As CPUs and graphics processors (GPUs) evolve, many of their design features are beginning to look remarkably similar. As a result, many of today's most common workloads will soon have a choice about where to execute. All the major hardware providers have told users to expect processors that feature increasingly non-uniform and complex memory hierarchies, rapidly increasing core (and thread) counts, and the integration of specialized acceleration units.
These new processor designs won't be friendly to legacy code bases optimized for single-threaded, uniform memory systems, or, for that matter, to programmers without the time or expertise to create tuned, processor-specific code. If we want to fully utilize these new hardware designs, something needs to change about the way we write software.
For the last 25 years, developers have been used to programming traditional CPUs—single-core processors with integrated floating-point units, shared memory, and a large uniform cache. As a result, software environments— compilers, debuggers, application, platforms, and libraries— have been created to support programming and running applications on these types of CPUs.
Several different trends are now converging to render the existing software infrastructure obsolete. Luckily, cutting-edge software coming to market will let developers harness the power of these next-generation processors, without requiring a radical change in their working habits.
While engineers are already struggling to meet the software demands for quad-core processors, the spectre of massively multicore designs looms. At the Intel Developer Forum last fall, the chip giant first announced a prototype design of "Polaris," an 80core processor with programmer-managed distributed memories and non-uniform caches.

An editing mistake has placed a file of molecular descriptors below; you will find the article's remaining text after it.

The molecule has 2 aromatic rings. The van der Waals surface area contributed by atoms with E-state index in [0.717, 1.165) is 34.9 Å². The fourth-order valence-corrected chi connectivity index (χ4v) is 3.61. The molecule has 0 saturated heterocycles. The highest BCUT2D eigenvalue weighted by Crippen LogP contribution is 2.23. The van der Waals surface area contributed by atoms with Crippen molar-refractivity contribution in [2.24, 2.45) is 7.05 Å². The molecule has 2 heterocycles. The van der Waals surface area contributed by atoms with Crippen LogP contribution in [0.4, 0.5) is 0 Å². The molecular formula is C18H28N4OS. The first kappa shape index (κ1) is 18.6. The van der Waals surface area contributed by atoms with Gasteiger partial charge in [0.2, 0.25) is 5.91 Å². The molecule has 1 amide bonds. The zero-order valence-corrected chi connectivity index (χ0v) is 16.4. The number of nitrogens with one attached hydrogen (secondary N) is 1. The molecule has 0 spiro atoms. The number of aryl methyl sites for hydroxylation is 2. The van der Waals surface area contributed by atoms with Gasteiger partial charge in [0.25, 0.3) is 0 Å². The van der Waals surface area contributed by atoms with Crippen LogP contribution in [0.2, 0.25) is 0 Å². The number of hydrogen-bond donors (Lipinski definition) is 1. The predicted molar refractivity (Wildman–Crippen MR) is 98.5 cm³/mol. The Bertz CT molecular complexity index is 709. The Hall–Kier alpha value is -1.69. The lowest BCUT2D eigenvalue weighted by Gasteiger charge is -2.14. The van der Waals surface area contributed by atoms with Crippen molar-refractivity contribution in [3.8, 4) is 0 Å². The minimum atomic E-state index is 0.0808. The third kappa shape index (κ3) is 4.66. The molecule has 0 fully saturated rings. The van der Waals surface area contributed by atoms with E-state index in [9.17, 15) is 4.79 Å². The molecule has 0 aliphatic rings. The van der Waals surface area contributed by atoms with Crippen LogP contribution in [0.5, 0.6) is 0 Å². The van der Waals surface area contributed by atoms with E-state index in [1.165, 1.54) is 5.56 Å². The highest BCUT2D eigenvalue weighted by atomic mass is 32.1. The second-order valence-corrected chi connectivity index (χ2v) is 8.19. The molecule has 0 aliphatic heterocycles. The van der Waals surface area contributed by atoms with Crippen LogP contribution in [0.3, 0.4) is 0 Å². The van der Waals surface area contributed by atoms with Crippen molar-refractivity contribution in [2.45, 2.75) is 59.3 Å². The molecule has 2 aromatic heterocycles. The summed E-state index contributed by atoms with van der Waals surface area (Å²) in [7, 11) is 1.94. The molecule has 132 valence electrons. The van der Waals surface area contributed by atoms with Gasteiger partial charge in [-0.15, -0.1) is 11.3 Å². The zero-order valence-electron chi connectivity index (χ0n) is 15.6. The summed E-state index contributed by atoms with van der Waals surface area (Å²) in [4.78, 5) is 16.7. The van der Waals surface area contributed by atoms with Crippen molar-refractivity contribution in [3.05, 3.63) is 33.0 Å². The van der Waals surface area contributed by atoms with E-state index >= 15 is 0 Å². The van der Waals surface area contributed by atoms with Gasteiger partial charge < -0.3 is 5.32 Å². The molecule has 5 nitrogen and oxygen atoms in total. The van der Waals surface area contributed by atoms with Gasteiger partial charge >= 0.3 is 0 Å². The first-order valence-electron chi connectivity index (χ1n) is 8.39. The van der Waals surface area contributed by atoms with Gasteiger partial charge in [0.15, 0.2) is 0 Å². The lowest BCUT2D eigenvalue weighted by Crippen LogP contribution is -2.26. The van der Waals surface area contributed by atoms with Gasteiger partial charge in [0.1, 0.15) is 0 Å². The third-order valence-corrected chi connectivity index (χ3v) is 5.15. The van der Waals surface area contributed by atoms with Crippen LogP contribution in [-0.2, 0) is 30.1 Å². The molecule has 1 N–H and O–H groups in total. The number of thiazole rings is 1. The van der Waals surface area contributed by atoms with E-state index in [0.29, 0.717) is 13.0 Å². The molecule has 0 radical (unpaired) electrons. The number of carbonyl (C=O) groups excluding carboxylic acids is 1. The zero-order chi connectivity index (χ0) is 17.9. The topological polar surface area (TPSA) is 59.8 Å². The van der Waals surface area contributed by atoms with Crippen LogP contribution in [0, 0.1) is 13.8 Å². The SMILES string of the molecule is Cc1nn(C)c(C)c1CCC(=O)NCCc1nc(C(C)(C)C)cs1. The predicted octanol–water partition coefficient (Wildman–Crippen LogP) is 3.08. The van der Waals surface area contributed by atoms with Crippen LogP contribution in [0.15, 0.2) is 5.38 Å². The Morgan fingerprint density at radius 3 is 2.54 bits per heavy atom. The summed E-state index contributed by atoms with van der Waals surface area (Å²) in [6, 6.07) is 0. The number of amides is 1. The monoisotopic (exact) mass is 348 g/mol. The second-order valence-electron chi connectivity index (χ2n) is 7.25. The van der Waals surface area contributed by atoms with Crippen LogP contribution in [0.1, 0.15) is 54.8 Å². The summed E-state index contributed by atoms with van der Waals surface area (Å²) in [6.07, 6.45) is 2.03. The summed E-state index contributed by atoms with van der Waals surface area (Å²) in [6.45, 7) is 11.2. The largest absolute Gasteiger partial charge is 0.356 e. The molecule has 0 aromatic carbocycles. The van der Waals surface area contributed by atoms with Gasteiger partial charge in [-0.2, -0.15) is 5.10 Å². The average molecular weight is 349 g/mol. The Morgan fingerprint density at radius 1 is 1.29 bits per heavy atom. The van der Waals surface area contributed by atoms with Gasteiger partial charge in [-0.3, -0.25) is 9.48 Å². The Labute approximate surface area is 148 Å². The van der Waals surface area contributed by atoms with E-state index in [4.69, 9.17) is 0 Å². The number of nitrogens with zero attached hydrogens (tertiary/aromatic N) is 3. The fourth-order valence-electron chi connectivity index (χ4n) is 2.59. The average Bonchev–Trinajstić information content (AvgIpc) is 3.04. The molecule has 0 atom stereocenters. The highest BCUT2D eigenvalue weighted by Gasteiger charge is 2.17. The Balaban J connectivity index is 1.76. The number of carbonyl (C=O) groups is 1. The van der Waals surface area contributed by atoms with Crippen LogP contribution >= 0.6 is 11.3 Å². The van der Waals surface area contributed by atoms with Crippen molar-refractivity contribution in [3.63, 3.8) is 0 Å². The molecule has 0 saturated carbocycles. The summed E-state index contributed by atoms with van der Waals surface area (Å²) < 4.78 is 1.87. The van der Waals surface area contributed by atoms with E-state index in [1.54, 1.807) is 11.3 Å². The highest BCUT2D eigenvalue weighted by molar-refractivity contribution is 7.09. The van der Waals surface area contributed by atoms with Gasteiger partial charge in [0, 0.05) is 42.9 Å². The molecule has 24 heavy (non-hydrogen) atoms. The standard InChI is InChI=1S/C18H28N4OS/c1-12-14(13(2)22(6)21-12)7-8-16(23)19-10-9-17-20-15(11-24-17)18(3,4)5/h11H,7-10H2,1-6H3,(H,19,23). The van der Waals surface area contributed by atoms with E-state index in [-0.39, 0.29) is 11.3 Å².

Add to this the increasingly tight integration of GPUs and CPUs, demonstrated in AMD's Fusion project, as well as the growing movement to leverage GPUs as math coprocessors, and we can see that the obstacles facing engineers in relation to processor design will only increase exponentially.
In addition, applications designed for today's traditional single-threaded CPUs could be rendered meaningless if they can't scale to increasingly sophisticated architectures, wasting organizations' precious resources. Today's software simply isn't ready for where AMD, IBM, and Intel are bringing us.
Encouragingly, one of the inherent differences between traditional and multicore processors—the parallel architecture of multicores—is inspiring new software approaches that enable engineers to not only take advantage of the increased power offered by the increase in the number of cores per processor, but also create applications that can scale to hundreds or even thousands of cores.
Stream programming is a data parallel programming method compatible with distributed, explicitly managed memory that offers vastly superior productivity, performance, and efficiency compared to outdated serial programming models that aren't designed to cope with the vastly increased parallelism seen in these new processors.
Using a stream programming approach, developers with traditional skills can quickly and easily build applications using existing tools such as gcc, gdb, and Intel compilers leveraging C, C++, and even Matlab conventions and skills.
A NEW TECHNIQUE
With this model, developers can easily exploit the full potential of industry-standard multicore processors, programming a wide variety of hardware platforms with a single application-programming interface. As these hardware platforms evolve, a developer's application binary will continue to run on these new platforms, maximizing their return on software development investments.
While the challenges around multicores and the converging trends associated with the new architectures are daunting to engineers, new and innovative software technologies such as stream programming are assuaging concerns. This pioneering software holds the most promise in fully exploiting the power and performance of these converging designs, allowing engineers and organizations to propel massively multicore processors out of the realm of research and supercomputing and into general-purpose computing.